“Customer experience” is the major driver of innovation. That means businesses can’t just offer a smartphone app as a panacea, Schoenfelder said. “They need to have services secured in the cloud that provide experiences across every device,” he said.
CapTech also has customers in the banking industry. Those clients can’t just offer services through smartphone apps anymore, Schoenfelder said. “I need to be able to find an ATM and know how much money I have in my account using my car’s Apple CarPlay. I need to be able to look at my watch and be reminded that I am missing a payment.”
The company also works with one of the major national theme parks to improve its customer experiences. CapTech built an app that gives visitors to the park a street-view approach to guide them through the park. It also gives information on wait times for rides and offers promotions to patrons during their visit.
Technology is in “a hyper-evolutionary growth mode now — a Darwinian-type competition where there are millions of ideas out there that are being developed in R&D,” Holdych said.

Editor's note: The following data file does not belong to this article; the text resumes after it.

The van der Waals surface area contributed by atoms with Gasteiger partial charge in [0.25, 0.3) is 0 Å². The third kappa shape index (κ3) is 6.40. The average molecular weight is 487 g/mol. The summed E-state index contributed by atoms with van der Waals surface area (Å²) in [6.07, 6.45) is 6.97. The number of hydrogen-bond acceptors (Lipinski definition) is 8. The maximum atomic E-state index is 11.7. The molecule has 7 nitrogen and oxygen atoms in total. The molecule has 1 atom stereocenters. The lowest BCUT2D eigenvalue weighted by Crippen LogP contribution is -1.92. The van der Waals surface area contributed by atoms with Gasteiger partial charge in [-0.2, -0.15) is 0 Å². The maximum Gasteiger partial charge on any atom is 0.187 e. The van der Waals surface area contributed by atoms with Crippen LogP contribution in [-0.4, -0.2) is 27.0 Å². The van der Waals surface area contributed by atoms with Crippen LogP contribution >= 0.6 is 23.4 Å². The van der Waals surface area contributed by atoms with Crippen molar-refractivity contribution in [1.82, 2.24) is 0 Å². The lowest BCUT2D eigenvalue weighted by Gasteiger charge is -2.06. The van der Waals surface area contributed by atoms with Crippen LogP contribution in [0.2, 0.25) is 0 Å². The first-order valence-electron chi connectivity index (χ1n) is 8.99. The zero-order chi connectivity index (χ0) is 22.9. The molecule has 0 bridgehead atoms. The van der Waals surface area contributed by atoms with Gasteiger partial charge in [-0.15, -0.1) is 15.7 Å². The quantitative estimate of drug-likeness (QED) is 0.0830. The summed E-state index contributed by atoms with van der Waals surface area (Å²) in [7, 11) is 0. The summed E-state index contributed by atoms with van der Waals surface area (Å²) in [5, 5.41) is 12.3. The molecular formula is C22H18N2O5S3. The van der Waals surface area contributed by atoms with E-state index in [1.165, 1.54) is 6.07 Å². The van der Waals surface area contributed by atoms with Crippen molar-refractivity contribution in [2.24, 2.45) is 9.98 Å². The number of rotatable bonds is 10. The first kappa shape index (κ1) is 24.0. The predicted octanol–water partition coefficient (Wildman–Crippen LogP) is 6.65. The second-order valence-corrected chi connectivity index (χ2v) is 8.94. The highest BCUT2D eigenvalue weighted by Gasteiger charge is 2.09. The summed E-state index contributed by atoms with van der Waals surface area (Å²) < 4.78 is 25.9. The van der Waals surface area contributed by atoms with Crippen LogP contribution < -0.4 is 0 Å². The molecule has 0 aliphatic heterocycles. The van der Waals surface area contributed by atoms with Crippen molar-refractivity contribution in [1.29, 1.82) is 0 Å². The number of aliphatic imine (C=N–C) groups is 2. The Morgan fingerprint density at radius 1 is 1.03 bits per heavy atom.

Data analytics is becoming increasingly important, and companies need tools to wade through the massive amounts of data.
“Ten years ago, we used to have to decide what we wanted to measure, and then six months later we would look at the results and come up with an opinion,” Schoenfelder said. “Now, every single thing is being measured all of the time.
“We can ask questions whenever we want to, and change the questions we ask because we now have the computing power to store and analyze orders of magnitude more data.”
To stay on top of the technology wave, CapTech has an internal research group including practice area leaders and account managers that meets regularly to assess the latest trends.
The company puts out a quarterly report on those trends for clients.
“Based on this group’s experiences with clients, we update the key technology trends we are monitoring,” McQueen said. “When we meet with prospects and clients, we share these insights and ask for their input as well.
“Through this collaborative process, we are collecting real-time trends on the fast-changing technology industry. We use this research to determine what services to invest in.”
Source: Richmond Times Dispatch, November 7, 2016, Section E, http://www.richmond.com/business/local/metro-business/article_3e1dca1a-29cd-52a4-ba12-8d6df70eb794.html
By John Blackwell, Richmond Times-Dispatch